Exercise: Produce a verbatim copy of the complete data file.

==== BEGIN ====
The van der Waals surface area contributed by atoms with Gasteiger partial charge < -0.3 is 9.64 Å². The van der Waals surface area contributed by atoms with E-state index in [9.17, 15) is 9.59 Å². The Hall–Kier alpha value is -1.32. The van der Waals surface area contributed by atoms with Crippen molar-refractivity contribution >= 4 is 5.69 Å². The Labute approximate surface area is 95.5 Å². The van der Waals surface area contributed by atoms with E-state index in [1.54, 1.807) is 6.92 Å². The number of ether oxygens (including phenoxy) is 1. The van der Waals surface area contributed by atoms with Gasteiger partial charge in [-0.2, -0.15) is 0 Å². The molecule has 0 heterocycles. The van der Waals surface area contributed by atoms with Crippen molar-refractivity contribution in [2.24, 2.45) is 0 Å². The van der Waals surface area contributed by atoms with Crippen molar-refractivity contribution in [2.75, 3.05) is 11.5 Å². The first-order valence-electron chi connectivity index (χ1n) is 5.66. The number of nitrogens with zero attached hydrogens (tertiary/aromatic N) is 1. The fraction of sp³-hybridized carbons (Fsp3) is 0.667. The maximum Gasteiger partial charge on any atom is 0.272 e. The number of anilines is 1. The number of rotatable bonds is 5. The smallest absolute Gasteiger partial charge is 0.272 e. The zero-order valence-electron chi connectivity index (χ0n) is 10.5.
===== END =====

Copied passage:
The van der Waals surface area contributed by atoms with Gasteiger partial charge < -0.3 is 9.64 Å². The van der Waals surface area contributed by atoms with E-state index in [9.17, 15) is 9.59 Å². The Hall–Kier alpha value is -1.32. The van der Waals surface area contributed by atoms with Crippen molar-refractivity contribution >= 4 is 5.69 Å². The Labute approximate surface area is 95.5 Å². The van der Waals surface area contributed by atoms with E-state index in [1.54, 1.807) is 6.92 Å². The number of ether oxygens (including phenoxy) is 1. The van der Waals surface area contributed by atoms with Gasteiger partial charge in [-0.2, -0.15) is 0 Å². The molecule has 0 heterocycles. The van der Waals surface area contributed by atoms with Crippen molar-refractivity contribution in [2.24, 2.45) is 0 Å². The van der Waals surface area contributed by atoms with Crippen molar-refractivity contribution in [2.75, 3.05) is 11.5 Å². The first-order valence-electron chi connectivity index (χ1n) is 5.66. The number of nitrogens with zero attached hydrogens (tertiary/aromatic N) is 1. The fraction of sp³-hybridized carbons (Fsp3) is 0.667. The maximum Gasteiger partial charge on any atom is 0.272 e. The number of anilines is 1. The number of rotatable bonds is 5. The smallest absolute Gasteiger partial charge is 0.272 e. The zero-order valence-electron chi connectivity index (χ0n) is 10.5.